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#### HvacNeophyte2

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Hello. I’m trying to finalize my plan to install LED strip lighting under a covered porch. The porch is 36 feet long, with a post every 6 feet. I’m planning to have a separate strip for each of the 6 foot “sections”, with a separate controller so that I can change the color independently for each one. Since each strip will be less than 2 meters each, planning to go with 12V strips. I have a 12V power supply picked out that can handle the total wattage.
My question is with the RGBW extension cables. In the basic diagram below, I have the PSU in the upper right. The strips are shown in red, and extension cables in blue. How do I calculate the voltage drop through the extension cables? The longest run would be about 35 feet of extension before it reaches the strip. Most extension cables I see are 22AWG. Would that be sufficient? Do I need to find something at 20 or 18AWG?

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#### CodeMatters

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Too lazy to do the math, but you'll use E=IR and resistance of 22awg Cu
is about 16 ohms per 1000ft..
Actually...don't think I could do the math if i wanted to...Don't think op gave
wattage/current of lights. Likely need to find current first using 12V and
wattage spec of light(s).

#### HvacNeophyte2

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Hello,the lights are rated at 12 watts and 1 amp per meter. 12V DC.

#### CodeMatters

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Hello,the lights are rated at 12 watts and 1 amp per meter. 12V DC.

I'm confused....did you mean to type 12 volts?

#### CodeMatters

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OK, got it.....and I'll try to be less lazy......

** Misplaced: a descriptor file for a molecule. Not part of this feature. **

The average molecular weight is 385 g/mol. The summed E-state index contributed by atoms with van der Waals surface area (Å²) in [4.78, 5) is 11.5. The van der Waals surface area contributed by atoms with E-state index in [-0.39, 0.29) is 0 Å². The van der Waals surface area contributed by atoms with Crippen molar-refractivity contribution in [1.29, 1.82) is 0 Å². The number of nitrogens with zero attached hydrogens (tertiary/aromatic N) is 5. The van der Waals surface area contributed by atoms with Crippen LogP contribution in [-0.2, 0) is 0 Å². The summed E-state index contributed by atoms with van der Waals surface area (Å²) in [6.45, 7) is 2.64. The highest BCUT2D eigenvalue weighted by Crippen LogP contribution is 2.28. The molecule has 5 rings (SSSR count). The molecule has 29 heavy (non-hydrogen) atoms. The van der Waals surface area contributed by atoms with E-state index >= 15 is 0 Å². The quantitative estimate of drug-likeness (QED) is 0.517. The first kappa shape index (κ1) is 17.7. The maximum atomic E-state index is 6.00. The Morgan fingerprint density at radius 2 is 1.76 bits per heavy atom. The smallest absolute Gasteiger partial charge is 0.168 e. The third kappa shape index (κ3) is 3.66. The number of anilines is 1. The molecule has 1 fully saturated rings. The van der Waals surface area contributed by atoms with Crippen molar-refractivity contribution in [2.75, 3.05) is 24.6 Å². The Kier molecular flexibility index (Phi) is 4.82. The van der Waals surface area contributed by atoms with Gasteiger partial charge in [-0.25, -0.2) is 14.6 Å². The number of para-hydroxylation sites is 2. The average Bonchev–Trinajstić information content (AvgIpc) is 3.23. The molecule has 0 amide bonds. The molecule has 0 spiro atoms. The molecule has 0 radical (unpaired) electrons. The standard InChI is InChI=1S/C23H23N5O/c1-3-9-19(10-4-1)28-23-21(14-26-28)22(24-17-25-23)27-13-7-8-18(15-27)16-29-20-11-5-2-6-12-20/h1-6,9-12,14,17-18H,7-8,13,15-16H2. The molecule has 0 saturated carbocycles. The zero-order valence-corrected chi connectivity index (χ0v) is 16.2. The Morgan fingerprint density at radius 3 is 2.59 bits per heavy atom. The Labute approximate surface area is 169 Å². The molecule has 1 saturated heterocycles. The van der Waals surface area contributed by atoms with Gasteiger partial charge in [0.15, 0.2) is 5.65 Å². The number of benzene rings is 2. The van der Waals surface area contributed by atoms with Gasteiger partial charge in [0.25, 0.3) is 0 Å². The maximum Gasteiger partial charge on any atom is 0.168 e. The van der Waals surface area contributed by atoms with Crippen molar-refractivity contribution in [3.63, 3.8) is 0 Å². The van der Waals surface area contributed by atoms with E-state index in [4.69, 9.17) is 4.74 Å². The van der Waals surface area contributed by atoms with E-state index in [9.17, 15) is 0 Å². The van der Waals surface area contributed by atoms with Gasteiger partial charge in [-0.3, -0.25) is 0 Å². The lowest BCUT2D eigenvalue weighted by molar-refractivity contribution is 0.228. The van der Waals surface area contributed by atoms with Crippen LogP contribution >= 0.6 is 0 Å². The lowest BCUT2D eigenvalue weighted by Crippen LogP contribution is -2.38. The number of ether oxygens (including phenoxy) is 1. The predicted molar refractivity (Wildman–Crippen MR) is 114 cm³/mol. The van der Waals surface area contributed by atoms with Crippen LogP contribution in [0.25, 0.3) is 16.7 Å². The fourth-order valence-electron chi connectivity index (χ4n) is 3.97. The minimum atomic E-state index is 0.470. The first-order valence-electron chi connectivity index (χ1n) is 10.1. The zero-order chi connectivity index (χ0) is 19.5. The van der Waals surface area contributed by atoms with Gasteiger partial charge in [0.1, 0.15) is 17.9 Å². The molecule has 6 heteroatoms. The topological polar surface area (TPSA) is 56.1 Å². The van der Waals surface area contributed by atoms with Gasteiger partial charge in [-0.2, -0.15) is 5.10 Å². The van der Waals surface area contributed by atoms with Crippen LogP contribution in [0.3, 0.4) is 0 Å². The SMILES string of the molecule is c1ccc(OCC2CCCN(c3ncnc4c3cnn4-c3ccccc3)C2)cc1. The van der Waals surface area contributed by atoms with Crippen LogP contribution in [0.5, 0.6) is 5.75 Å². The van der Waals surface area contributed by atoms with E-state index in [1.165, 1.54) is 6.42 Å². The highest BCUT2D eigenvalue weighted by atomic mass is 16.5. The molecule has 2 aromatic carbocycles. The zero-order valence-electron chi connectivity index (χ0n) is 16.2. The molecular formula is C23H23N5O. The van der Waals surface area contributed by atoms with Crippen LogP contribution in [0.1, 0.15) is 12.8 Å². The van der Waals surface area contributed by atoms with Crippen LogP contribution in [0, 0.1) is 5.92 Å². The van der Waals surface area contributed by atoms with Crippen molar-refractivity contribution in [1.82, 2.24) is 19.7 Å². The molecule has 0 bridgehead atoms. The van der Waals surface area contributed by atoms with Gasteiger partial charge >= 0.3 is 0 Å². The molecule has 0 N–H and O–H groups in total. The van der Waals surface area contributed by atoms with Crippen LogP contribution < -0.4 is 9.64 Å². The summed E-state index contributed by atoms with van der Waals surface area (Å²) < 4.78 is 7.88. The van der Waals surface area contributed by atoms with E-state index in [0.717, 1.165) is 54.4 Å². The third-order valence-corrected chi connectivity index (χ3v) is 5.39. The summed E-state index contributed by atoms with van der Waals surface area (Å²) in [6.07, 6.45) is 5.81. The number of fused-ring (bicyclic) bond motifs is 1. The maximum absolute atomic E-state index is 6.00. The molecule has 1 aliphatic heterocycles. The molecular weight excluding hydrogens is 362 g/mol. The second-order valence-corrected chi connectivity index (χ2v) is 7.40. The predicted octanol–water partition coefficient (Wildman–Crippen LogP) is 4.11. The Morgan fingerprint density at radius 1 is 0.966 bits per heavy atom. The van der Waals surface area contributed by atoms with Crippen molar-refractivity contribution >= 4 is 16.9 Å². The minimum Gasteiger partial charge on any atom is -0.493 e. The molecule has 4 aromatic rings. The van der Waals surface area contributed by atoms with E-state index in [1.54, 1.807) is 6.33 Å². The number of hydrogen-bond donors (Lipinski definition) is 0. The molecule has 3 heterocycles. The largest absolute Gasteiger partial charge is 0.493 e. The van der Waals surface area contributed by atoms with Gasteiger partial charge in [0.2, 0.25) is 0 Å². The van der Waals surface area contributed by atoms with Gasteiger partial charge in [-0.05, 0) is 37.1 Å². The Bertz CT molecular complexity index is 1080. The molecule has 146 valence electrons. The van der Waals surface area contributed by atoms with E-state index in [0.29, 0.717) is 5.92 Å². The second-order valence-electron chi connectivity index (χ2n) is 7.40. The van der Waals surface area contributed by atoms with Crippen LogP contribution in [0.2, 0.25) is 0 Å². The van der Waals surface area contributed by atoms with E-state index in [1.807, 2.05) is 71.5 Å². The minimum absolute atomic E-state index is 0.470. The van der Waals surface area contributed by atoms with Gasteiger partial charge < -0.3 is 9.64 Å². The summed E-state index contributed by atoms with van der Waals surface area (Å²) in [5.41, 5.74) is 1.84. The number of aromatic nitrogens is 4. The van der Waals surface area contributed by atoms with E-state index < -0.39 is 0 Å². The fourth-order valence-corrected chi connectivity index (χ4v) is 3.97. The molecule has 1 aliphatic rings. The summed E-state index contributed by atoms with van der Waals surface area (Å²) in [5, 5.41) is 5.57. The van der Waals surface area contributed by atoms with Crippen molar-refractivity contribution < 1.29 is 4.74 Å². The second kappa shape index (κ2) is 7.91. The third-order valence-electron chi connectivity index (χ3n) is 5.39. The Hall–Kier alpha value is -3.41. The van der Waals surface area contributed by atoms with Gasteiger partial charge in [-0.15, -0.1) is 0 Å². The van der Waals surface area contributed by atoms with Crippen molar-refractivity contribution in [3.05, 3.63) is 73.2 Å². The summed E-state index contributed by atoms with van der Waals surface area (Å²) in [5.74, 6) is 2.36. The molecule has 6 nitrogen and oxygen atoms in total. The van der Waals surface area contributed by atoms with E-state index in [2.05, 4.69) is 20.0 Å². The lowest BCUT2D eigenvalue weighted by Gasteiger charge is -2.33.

35ft of 22awg @ 16ohms/1000ft = .56ohms
2 meter strip draws 2 amps
E=IR therefore Vd=2 x .56= 1.12V
So, the last strip will receive about 10.9Vdc rather than its intended
supply of 12Vdc.

Unfortunately I don't know if that'd cause a problem. My suggestion
would be to either contact the manufacturer with this info, or, increase
the conductor size, or (and this would by favourite) give it try with the
wire and light just piled next to the controller as an experiment.

Make sense?

#### JLawrence08648

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The little I know about LEDs, anything longer than 16' needs 24v. I got this today from a online LED company.

#### HvacNeophyte2

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Thank you CodeMatters!! This is incredibly helpful. I was following your math and re-ran the numbers with a 24V strip. I originally thought that with the relatively short length of the actual LED strip 12V would make sense. But taking the long extension cable into consideration, there would be less voltage drop on a 24V strip. At least I know how to run the numbers and can try various combinations of strips and AWG on the extension. This community is always so helpful!

#### CodeMatters

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Pretty sure I made a mistake yesterday.
The value of 16ohms/1000ft represents the resistance of a single conductor,
not the combined supply + return resistance.
Therefore everything has to be doubled.
35' run uses 70' of conductor

70ft of 22awg @ 16ohms/1000ft = 1.12ohms
2 meter strip draws 2 amps
E=IR therefore Vd=2 x 1.12= 2.24V
So, the last strip will receive about 9.8Vdc rather than its intended
supply of 12Vdc.

Apologies for previous error.

#### seharper

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I quite agree that off-the-shelf 22 AWG extension cable is not appropriate. 18 AWG thermostat cable makes more sense for the longer runs.

The little I know about LEDs, anything longer than 16' needs 24v. I got this today from a online LED company.
That may be their preferred practice, but it's not a *truth*. There's more than one way to solve the voltage drop problem. They just don't want to tell you about it because they fret that it's not customer friendly. Feeder is another method, but I can see why an LED company might not like that method.

For OP's purposes, OP only has 6' sections since they'll be driven independently.

#### HvacNeophyte2

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I hadn’t considered using thermostat cable, but I see it’s 18 AWG. Since those are solid and all of the RGBW I’ve seen are stranded, will that make any difference? Planning to solder them to the strips. Thank you.

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